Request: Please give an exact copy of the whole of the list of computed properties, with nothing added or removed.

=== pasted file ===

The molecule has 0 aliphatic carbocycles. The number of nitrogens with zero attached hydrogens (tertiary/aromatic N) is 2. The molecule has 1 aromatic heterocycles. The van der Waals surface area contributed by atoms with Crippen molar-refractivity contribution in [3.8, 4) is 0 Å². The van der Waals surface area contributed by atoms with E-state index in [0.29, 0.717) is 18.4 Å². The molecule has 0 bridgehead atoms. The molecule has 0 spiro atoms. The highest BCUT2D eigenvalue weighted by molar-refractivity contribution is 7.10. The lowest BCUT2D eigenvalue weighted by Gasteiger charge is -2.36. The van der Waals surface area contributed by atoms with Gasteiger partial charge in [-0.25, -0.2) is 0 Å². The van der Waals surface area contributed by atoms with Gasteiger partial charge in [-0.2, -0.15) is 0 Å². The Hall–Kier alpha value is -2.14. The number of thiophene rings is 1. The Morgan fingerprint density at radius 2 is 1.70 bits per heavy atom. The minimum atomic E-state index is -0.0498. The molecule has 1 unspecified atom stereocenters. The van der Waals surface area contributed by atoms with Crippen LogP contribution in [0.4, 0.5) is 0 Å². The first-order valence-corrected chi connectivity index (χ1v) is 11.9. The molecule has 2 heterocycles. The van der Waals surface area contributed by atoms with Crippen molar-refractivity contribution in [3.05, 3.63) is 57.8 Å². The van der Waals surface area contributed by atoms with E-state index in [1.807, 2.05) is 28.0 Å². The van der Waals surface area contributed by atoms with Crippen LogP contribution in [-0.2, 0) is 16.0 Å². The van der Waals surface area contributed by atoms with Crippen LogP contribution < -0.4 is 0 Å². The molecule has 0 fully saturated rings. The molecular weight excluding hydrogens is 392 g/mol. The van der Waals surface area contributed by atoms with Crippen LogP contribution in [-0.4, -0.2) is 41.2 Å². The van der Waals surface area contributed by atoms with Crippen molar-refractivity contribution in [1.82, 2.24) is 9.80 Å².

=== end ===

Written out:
The molecule has 0 aliphatic carbocycles. The number of nitrogens with zero attached hydrogens (tertiary/aromatic N) is 2. The molecule has 1 aromatic heterocycles. The van der Waals surface area contributed by atoms with Crippen molar-refractivity contribution in [3.8, 4) is 0 Å². The van der Waals surface area contributed by atoms with E-state index in [0.29, 0.717) is 18.4 Å². The molecule has 0 bridgehead atoms. The molecule has 0 spiro atoms. The highest BCUT2D eigenvalue weighted by molar-refractivity contribution is 7.10. The lowest BCUT2D eigenvalue weighted by Gasteiger charge is -2.36. The van der Waals surface area contributed by atoms with Gasteiger partial charge in [-0.25, -0.2) is 0 Å². The van der Waals surface area contributed by atoms with Gasteiger partial charge in [-0.2, -0.15) is 0 Å². The Hall–Kier alpha value is -2.14. The number of thiophene rings is 1. The Morgan fingerprint density at radius 2 is 1.70 bits per heavy atom. The minimum atomic E-state index is -0.0498. The molecule has 1 unspecified atom stereocenters. The van der Waals surface area contributed by atoms with Crippen LogP contribution in [0.4, 0.5) is 0 Å². The first-order valence-corrected chi connectivity index (χ1v) is 11.9. The molecule has 2 heterocycles. The van der Waals surface area contributed by atoms with Crippen molar-refractivity contribution in [3.05, 3.63) is 57.8 Å². The van der Waals surface area contributed by atoms with E-state index in [1.807, 2.05) is 28.0 Å². The van der Waals surface area contributed by atoms with Crippen LogP contribution in [-0.2, 0) is 16.0 Å². The van der Waals surface area contributed by atoms with Crippen LogP contribution < -0.4 is 0 Å². The molecule has 0 fully saturated rings. The molecular weight excluding hydrogens is 392 g/mol. The van der Waals surface area contributed by atoms with Crippen LogP contribution in [-0.4, -0.2) is 41.2 Å². The van der Waals surface area contributed by atoms with Crippen molar-refractivity contribution in [1.82, 2.24) is 9.80 Å².